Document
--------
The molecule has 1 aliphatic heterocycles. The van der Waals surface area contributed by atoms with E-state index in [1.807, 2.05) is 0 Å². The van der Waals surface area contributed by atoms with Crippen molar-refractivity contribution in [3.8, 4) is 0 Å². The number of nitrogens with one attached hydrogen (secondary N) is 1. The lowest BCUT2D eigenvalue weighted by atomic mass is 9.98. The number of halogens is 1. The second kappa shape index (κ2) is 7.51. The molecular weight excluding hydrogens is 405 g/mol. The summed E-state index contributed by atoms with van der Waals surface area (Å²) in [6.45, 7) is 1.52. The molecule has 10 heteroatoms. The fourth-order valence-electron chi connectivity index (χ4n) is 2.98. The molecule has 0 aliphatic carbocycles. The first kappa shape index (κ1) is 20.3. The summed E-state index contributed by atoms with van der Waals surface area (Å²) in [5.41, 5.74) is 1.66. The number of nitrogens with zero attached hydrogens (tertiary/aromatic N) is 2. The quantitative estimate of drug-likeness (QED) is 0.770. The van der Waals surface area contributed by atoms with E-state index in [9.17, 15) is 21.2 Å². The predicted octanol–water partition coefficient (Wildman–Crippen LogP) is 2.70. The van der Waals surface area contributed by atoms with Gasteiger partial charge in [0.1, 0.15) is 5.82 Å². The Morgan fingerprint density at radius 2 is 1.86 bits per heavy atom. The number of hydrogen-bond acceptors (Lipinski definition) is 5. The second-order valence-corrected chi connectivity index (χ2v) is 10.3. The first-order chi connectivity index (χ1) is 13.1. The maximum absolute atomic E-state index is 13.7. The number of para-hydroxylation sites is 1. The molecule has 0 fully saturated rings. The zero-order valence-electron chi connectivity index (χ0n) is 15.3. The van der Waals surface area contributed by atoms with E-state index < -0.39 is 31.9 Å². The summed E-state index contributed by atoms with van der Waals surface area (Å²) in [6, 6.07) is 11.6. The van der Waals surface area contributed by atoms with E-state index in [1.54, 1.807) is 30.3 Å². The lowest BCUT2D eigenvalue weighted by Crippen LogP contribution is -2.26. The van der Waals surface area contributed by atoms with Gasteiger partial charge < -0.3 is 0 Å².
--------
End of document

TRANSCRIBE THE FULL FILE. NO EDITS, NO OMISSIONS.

The molecule has 1 aliphatic heterocycles. The van der Waals surface area contributed by atoms with E-state index in [1.807, 2.05) is 0 Å². The van der Waals surface area contributed by atoms with Crippen molar-refractivity contribution in [3.8, 4) is 0 Å². The number of nitrogens with one attached hydrogen (secondary N) is 1. The lowest BCUT2D eigenvalue weighted by atomic mass is 9.98. The number of halogens is 1. The second kappa shape index (κ2) is 7.51. The molecular weight excluding hydrogens is 405 g/mol. The summed E-state index contributed by atoms with van der Waals surface area (Å²) in [6.45, 7) is 1.52. The molecule has 10 heteroatoms. The fourth-order valence-electron chi connectivity index (χ4n) is 2.98. The molecule has 0 aliphatic carbocycles. The first kappa shape index (κ1) is 20.3. The summed E-state index contributed by atoms with van der Waals surface area (Å²) in [5.41, 5.74) is 1.66. The number of nitrogens with zero attached hydrogens (tertiary/aromatic N) is 2. The quantitative estimate of drug-likeness (QED) is 0.770. The van der Waals surface area contributed by atoms with E-state index in [9.17, 15) is 21.2 Å². The predicted octanol–water partition coefficient (Wildman–Crippen LogP) is 2.70. The van der Waals surface area contributed by atoms with Gasteiger partial charge in [0.1, 0.15) is 5.82 Å². The Morgan fingerprint density at radius 2 is 1.86 bits per heavy atom. The number of hydrogen-bond acceptors (Lipinski definition) is 5. The second-order valence-corrected chi connectivity index (χ2v) is 10.3. The first-order chi connectivity index (χ1) is 13.1. The maximum absolute atomic E-state index is 13.7. The number of para-hydroxylation sites is 1. The molecule has 0 fully saturated rings. The zero-order valence-electron chi connectivity index (χ0n) is 15.3. The van der Waals surface area contributed by atoms with E-state index < -0.39 is 31.9 Å². The summed E-state index contributed by atoms with van der Waals surface area (Å²) in [6, 6.07) is 11.6. The van der Waals surface area contributed by atoms with E-state index in [1.54, 1.807) is 30.3 Å². The lowest BCUT2D eigenvalue weighted by Crippen LogP contribution is -2.26. The van der Waals surface area contributed by atoms with Gasteiger partial charge < -0.3 is 0 Å².